Forterra pays its contributors for their work. Editorial costs for this issue of Ampersand were generously covered by our friends at Cloud Ridge Publishing, who believe in our publication. We’re thankful.
Ampersand celebrates people and place in the Pacific Northwest. It explores the scientific and the quirky found in our natural and built environments. It highlights the art, ideas and stories that elevate our region.
Ampersand is dedicated to the curious and the creative, to the thinkers and the doers, and to all those who love this maddeningly beautiful place we call home.
What to make of a defiant man who was arrested more than 50 times during his younger years and accused by our state of a crime that he fought all the way to the United States Supreme Court on the principle that it was, in fact, no crime at all? Who battled for much of his life, was cursed at by state and federal officials and reveled in being a living example of civil disobedience—all to make the larger point that cooperation was the key to our survival?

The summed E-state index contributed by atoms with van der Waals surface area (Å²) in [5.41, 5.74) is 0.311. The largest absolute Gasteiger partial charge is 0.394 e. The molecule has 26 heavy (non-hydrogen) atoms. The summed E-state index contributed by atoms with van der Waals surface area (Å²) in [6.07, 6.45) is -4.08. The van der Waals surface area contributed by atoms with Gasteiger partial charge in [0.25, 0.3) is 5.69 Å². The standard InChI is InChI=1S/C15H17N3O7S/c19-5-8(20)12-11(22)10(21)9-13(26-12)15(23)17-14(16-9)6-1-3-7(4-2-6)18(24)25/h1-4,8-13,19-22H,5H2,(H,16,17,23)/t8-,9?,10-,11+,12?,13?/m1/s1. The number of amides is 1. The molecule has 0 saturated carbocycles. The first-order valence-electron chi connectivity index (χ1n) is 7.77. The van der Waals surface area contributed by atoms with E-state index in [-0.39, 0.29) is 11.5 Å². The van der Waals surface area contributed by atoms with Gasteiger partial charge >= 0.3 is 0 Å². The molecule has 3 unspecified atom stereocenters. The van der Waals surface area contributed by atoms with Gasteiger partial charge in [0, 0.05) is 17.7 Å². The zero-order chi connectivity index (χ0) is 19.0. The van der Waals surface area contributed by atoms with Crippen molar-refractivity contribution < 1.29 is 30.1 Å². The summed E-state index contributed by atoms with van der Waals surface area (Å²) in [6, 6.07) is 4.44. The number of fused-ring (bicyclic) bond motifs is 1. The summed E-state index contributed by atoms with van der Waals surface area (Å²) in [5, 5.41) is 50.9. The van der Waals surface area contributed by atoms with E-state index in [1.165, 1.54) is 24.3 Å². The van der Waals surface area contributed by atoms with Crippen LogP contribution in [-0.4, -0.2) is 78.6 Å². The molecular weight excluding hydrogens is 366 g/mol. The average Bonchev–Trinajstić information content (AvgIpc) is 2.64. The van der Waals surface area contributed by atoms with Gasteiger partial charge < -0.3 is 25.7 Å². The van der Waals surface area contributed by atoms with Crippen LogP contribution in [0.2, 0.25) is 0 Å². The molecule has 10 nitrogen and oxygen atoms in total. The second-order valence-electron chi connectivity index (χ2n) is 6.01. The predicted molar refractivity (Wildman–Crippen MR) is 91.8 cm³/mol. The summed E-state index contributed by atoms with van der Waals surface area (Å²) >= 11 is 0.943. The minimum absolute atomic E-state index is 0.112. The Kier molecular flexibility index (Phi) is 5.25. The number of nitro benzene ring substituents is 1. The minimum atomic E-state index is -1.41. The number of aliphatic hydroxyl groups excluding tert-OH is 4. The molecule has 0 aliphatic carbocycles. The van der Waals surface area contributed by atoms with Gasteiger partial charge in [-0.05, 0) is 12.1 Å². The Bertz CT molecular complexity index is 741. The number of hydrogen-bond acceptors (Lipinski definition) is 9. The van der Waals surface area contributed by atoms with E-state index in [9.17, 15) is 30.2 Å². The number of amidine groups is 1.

“Urban wildlife,” that’s what scientists call raccoons that are now thriving in our cities. Raccoons are fascinating scientists as they move into our urban areas in record numbers. They stay close to their many dens — usually only traveling in a three-block radius. Raccoon mothers are affectionate and devoted to their kits; females often den together in what is aptly called a nursery.
If the polar bear ever needed relief as the stricken planet’s most preemptively mourned victim of ecological disaster, the American pika has stood with apparent readiness to accept the nomination. The diminutive, rock-dwelling cousin of the rabbit certainly delivers the cuteness factor writes Glenn Nelson.
The assembling, the forging, the hoisting, the pulverizing, the razing — it’s either the glorious roar of prosperity or the vociferous din of a city losing its soul. We may not agree about all the change that is happening but I’d argue we agree on what we value in Seattle.